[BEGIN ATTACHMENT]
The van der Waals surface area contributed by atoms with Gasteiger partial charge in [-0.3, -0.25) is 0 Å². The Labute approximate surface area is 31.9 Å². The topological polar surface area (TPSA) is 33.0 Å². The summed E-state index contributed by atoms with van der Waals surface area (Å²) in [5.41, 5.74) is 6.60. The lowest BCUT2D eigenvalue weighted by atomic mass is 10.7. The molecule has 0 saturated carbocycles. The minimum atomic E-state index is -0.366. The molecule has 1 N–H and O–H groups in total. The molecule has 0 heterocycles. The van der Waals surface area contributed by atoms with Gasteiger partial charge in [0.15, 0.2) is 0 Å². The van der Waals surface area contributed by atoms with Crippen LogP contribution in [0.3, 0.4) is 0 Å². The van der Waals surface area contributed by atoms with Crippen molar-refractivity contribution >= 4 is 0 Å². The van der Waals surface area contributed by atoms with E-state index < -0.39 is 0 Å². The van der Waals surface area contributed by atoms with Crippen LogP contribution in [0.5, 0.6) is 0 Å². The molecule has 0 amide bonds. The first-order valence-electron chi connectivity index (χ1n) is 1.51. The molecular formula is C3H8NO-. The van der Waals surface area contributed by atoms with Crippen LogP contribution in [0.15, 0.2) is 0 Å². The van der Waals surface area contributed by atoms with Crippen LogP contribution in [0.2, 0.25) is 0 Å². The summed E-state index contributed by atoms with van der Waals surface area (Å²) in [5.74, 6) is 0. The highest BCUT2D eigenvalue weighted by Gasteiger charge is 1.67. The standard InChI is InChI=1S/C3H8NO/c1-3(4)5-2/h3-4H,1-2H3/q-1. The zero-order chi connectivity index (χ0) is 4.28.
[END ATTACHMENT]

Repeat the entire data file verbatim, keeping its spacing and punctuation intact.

The van der Waals surface area contributed by atoms with Gasteiger partial charge in [-0.3, -0.25) is 0 Å². The Labute approximate surface area is 31.9 Å². The topological polar surface area (TPSA) is 33.0 Å². The summed E-state index contributed by atoms with van der Waals surface area (Å²) in [5.41, 5.74) is 6.60. The lowest BCUT2D eigenvalue weighted by atomic mass is 10.7. The molecule has 0 saturated carbocycles. The minimum atomic E-state index is -0.366. The molecule has 1 N–H and O–H groups in total. The molecule has 0 heterocycles. The van der Waals surface area contributed by atoms with Gasteiger partial charge in [0.15, 0.2) is 0 Å². The van der Waals surface area contributed by atoms with Crippen LogP contribution in [0.3, 0.4) is 0 Å². The van der Waals surface area contributed by atoms with Crippen molar-refractivity contribution >= 4 is 0 Å². The van der Waals surface area contributed by atoms with E-state index < -0.39 is 0 Å². The van der Waals surface area contributed by atoms with Crippen LogP contribution in [0.5, 0.6) is 0 Å². The molecule has 0 amide bonds. The first-order valence-electron chi connectivity index (χ1n) is 1.51. The molecular formula is C3H8NO-. The van der Waals surface area contributed by atoms with Crippen LogP contribution in [0.15, 0.2) is 0 Å². The van der Waals surface area contributed by atoms with Crippen LogP contribution in [0.2, 0.25) is 0 Å². The summed E-state index contributed by atoms with van der Waals surface area (Å²) in [5.74, 6) is 0. The highest BCUT2D eigenvalue weighted by Gasteiger charge is 1.67. The standard InChI is InChI=1S/C3H8NO/c1-3(4)5-2/h3-4H,1-2H3/q-1. The zero-order chi connectivity index (χ0) is 4.28.